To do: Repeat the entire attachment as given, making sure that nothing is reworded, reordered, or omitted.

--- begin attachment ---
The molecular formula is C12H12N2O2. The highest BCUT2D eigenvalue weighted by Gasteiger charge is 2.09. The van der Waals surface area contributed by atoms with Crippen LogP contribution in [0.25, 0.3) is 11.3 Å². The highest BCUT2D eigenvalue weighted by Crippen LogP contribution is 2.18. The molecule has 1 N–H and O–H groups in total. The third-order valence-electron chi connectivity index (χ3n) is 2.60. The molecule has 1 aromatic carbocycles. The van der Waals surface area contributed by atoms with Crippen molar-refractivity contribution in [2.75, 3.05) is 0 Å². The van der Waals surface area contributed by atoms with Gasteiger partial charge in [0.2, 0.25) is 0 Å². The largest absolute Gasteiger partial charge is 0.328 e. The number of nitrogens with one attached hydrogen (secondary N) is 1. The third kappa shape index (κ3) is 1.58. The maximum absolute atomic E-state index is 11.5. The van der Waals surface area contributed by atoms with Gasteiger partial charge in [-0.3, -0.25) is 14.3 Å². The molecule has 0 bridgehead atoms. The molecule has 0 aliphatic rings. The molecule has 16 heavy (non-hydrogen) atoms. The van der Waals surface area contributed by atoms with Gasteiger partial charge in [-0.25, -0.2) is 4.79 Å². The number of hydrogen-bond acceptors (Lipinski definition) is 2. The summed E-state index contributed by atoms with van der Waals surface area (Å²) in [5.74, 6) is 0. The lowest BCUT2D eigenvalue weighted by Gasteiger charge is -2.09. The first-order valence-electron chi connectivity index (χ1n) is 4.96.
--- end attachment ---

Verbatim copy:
The molecular formula is C12H12N2O2. The highest BCUT2D eigenvalue weighted by Gasteiger charge is 2.09. The van der Waals surface area contributed by atoms with Crippen LogP contribution in [0.25, 0.3) is 11.3 Å². The highest BCUT2D eigenvalue weighted by Crippen LogP contribution is 2.18. The molecule has 1 N–H and O–H groups in total. The third-order valence-electron chi connectivity index (χ3n) is 2.60. The molecule has 1 aromatic carbocycles. The van der Waals surface area contributed by atoms with Crippen molar-refractivity contribution in [2.75, 3.05) is 0 Å². The van der Waals surface area contributed by atoms with Gasteiger partial charge in [0.2, 0.25) is 0 Å². The largest absolute Gasteiger partial charge is 0.328 e. The number of nitrogens with one attached hydrogen (secondary N) is 1. The third kappa shape index (κ3) is 1.58. The maximum absolute atomic E-state index is 11.5. The van der Waals surface area contributed by atoms with Gasteiger partial charge in [-0.3, -0.25) is 14.3 Å². The molecule has 0 bridgehead atoms. The molecule has 0 aliphatic rings. The molecule has 16 heavy (non-hydrogen) atoms. The van der Waals surface area contributed by atoms with Gasteiger partial charge in [-0.25, -0.2) is 4.79 Å². The number of hydrogen-bond acceptors (Lipinski definition) is 2. The summed E-state index contributed by atoms with van der Waals surface area (Å²) in [5.74, 6) is 0. The lowest BCUT2D eigenvalue weighted by Gasteiger charge is -2.09. The first-order valence-electron chi connectivity index (χ1n) is 4.96.